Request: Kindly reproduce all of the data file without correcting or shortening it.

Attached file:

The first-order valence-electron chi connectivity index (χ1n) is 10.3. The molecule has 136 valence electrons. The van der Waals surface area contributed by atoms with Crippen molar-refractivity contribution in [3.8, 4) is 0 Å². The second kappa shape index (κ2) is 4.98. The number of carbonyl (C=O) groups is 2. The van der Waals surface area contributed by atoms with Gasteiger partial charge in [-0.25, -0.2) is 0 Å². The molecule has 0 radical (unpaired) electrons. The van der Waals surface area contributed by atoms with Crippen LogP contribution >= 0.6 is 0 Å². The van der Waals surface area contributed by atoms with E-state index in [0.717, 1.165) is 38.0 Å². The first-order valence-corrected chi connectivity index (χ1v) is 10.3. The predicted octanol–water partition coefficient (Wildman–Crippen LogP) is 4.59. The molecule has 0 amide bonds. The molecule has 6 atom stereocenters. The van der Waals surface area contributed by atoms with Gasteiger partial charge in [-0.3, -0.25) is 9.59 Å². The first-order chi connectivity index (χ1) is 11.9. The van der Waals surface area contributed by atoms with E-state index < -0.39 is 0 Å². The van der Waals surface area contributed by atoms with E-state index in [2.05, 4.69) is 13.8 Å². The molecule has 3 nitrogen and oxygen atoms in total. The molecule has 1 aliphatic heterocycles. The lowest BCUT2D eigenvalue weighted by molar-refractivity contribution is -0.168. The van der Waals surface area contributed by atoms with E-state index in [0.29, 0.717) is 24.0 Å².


The first-order valence-electron chi connectivity index (χ1n) is 10.3. The molecule has 136 valence electrons. The van der Waals surface area contributed by atoms with Crippen molar-refractivity contribution in [3.8, 4) is 0 Å². The second kappa shape index (κ2) is 4.98. The number of carbonyl (C=O) groups is 2. The van der Waals surface area contributed by atoms with Gasteiger partial charge in [-0.25, -0.2) is 0 Å². The molecule has 0 radical (unpaired) electrons. The van der Waals surface area contributed by atoms with Crippen LogP contribution >= 0.6 is 0 Å². The van der Waals surface area contributed by atoms with E-state index in [0.717, 1.165) is 38.0 Å². The first-order valence-corrected chi connectivity index (χ1v) is 10.3. The predicted octanol–water partition coefficient (Wildman–Crippen LogP) is 4.59. The molecule has 0 amide bonds. The molecule has 6 atom stereocenters. The van der Waals surface area contributed by atoms with Gasteiger partial charge in [-0.3, -0.25) is 9.59 Å². The first-order chi connectivity index (χ1) is 11.9. The van der Waals surface area contributed by atoms with E-state index < -0.39 is 0 Å². The van der Waals surface area contributed by atoms with E-state index in [2.05, 4.69) is 13.8 Å². The molecule has 3 nitrogen and oxygen atoms in total. The molecule has 1 aliphatic heterocycles. The lowest BCUT2D eigenvalue weighted by molar-refractivity contribution is -0.168. The van der Waals surface area contributed by atoms with E-state index in [0.29, 0.717) is 24.0 Å².